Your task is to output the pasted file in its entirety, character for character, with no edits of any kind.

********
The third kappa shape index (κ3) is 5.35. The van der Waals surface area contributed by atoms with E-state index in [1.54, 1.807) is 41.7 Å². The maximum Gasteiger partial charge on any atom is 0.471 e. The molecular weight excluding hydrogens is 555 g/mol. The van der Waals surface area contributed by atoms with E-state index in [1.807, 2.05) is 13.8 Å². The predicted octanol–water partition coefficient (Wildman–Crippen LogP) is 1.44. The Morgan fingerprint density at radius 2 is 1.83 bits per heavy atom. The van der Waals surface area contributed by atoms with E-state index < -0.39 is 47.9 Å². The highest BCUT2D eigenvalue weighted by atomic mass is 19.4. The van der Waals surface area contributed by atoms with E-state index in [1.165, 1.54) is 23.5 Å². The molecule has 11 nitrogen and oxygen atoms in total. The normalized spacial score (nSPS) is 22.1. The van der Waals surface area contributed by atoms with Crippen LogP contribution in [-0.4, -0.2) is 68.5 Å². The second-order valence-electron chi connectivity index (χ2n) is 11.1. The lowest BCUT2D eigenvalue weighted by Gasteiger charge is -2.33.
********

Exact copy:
The third kappa shape index (κ3) is 5.35. The van der Waals surface area contributed by atoms with E-state index in [1.54, 1.807) is 41.7 Å². The maximum Gasteiger partial charge on any atom is 0.471 e. The molecular weight excluding hydrogens is 555 g/mol. The van der Waals surface area contributed by atoms with E-state index in [1.807, 2.05) is 13.8 Å². The predicted octanol–water partition coefficient (Wildman–Crippen LogP) is 1.44. The Morgan fingerprint density at radius 2 is 1.83 bits per heavy atom. The van der Waals surface area contributed by atoms with E-state index < -0.39 is 47.9 Å². The highest BCUT2D eigenvalue weighted by atomic mass is 19.4. The van der Waals surface area contributed by atoms with E-state index in [1.165, 1.54) is 23.5 Å². The molecule has 11 nitrogen and oxygen atoms in total. The normalized spacial score (nSPS) is 22.1. The van der Waals surface area contributed by atoms with Crippen LogP contribution in [-0.4, -0.2) is 68.5 Å². The second-order valence-electron chi connectivity index (χ2n) is 11.1. The lowest BCUT2D eigenvalue weighted by Gasteiger charge is -2.33.